Ransomware

This is information is provided by the F.B.I. - (Federal Burial Of Investigation's)

Hospitals, school districts, state and local governments, law enforcement agencies, small businesses, large businesses—these are just some of the entities impacted by ransomware, an insidious type of malware that encrypts, or locks, valuable digital files and demands a ransom to release them.

The inability to access the important data these kinds of organizations keep can be catastrophic in terms of the loss of sensitive or proprietary information, the disruption to regular operations, financial losses incurred to restore systems and files, and the potential harm to an organization’s reputation. Home computers are just as susceptible to ransomware and the loss of access to personal and often irreplaceable items— including family photos, videos, and other data—can be devastating for individuals as well.

In a ransomware attack, victims—upon seeing an e-mail addressed to them—will open it and may click on an attachment that appears legitimate, like an invoice or an electronic fax, but which actually contains the malicious ransomware code. Or the e-mail might contain a legitimate-looking URL, but when a victim clicks on it, they are directed to a website that infects their computer with malicious software.

One the infection is present, the malware begins encrypting files and folders on local drives, any attached drives, backup drives, and potentially other computers on the same network that the victim computer is attached to. Users and organizations are generally not aware they have been infected until they can no longer access their data or until they begin to see computer messages advising them of the attack and demands for a ransom payment in exchange for a decryption key. These messages include instructions on how to pay the ransom, usually with bitcoins because of the anonymity this virtual currency provides.

Ransomware attacks are not only proliferating, they’re becoming more sophisticated. Several years ago, ransomware was normally delivered through spam e-mails, but because e-mail systems got better at filtering out spam, cyber criminals turned to spear phishing e-mails targeting specific individuals. And in newer instances of ransomware, some cyber criminals aren’t using e-mails at all—they can bypass the need for an individual to click on a link by seeding legitimate websites with malicious code, taking advantage of unpatched software on end-user computers.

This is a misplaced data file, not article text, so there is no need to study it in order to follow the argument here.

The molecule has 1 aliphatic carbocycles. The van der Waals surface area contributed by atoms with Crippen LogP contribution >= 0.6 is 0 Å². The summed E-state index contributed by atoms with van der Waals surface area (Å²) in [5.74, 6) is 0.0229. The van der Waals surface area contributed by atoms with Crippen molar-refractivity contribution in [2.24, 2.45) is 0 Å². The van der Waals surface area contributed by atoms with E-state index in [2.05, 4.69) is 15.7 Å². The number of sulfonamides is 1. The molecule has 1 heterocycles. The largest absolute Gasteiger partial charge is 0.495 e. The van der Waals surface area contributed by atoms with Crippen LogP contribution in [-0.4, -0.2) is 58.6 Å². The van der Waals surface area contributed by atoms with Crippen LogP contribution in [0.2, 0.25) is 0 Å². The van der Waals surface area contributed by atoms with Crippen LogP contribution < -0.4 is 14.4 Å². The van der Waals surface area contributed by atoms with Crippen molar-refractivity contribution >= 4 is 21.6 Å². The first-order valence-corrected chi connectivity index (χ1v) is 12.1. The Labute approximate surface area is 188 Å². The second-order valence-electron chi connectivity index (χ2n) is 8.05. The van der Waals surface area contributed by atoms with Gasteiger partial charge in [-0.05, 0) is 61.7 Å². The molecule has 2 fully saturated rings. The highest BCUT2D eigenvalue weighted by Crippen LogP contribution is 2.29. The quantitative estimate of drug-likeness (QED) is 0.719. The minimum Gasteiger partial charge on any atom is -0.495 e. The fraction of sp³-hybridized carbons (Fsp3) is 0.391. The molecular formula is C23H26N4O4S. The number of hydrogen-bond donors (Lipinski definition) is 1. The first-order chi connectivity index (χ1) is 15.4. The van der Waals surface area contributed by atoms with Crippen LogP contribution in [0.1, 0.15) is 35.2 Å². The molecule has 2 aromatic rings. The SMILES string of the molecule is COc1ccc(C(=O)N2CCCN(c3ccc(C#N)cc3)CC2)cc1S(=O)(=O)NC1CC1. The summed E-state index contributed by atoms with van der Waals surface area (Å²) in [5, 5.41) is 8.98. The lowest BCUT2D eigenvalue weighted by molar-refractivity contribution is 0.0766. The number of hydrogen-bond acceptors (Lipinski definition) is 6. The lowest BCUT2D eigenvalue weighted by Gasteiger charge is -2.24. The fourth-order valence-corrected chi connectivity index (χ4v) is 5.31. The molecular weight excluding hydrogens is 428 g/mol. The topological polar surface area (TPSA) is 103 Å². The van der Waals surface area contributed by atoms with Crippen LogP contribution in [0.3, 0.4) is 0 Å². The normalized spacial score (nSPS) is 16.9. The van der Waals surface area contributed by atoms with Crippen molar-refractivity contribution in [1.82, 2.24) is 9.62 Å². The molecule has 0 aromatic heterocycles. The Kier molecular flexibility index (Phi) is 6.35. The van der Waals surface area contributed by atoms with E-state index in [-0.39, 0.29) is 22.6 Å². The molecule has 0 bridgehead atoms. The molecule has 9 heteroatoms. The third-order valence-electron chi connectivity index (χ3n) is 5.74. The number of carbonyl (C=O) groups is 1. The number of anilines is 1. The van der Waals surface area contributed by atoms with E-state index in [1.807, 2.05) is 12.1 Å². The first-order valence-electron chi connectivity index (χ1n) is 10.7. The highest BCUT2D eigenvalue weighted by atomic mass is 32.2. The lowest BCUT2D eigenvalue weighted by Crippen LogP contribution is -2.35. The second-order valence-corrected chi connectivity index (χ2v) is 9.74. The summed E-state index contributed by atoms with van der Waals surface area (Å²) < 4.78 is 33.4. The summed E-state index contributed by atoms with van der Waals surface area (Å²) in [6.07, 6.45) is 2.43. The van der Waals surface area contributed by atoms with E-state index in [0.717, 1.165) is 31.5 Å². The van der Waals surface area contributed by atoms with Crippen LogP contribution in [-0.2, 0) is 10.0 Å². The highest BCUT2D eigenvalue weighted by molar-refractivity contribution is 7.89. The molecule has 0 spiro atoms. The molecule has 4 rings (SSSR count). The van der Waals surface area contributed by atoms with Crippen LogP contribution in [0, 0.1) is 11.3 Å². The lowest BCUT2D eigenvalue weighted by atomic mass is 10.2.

The FBI doesn’t support paying a ransom in response to a ransomware attack. Paying a ransom doesn’t guarantee an organization that it will get its data back—there have been cases where organizations never got a decryption key after having paid the ransom. Paying a ransom not only emboldens current cyber criminals to target more organizations, it also offers an incentive for other criminals to get involved in this type of illegal activity. And by paying a ransom, an organization might inadvertently be funding other illicit activity associated with criminals.

So what does the FBI recommend? As ransomware techniques and malware continue to evolve—and because it’s difficult to detect a ransomware compromise before it’s too late—organizations in particular should focus on two main areas:

  • Prevention efforts—both in both in terms of awareness training for employees and robust technical prevention controls; and
  • The creation of a solid business continuity plan in the event of a ransomware attack.

Here are some tips for dealing with ransomware (primarily aimed at organizations and their employees, but some are also applicable to individual users):

  • Make sure employees are aware of ransomware and of their critical roles in protecting the organization’s data.
  • Patch operating system, software, and firmware on digital devices (which may be made easier through a centralized patch management system).
  • Ensure antivirus and anti-malware solutions are set to automatically update and conduct regular scans.
  • Manage the use of privileged accounts—no users should be assigned administrative access unless absolutely needed, and only use administrator accounts when necessary.
  • Configure access controls, including file, directory, and network share permissions appropriately. If users only need read specific information, they don’t need write-access to those files or directories.
  • Disable macro scripts from office files transmitted over e-mail.
  • Implement software restriction policies or other controls to prevent programs from executing from common ransomware locations (e.g., temporary folders supporting popular Internet browsers, compression/decompression programs).
  • Back up data regularly and verify the integrity of those backups regularly.
  • Secure your backups. Make sure they aren’t connected to the computers and networks they are backing up.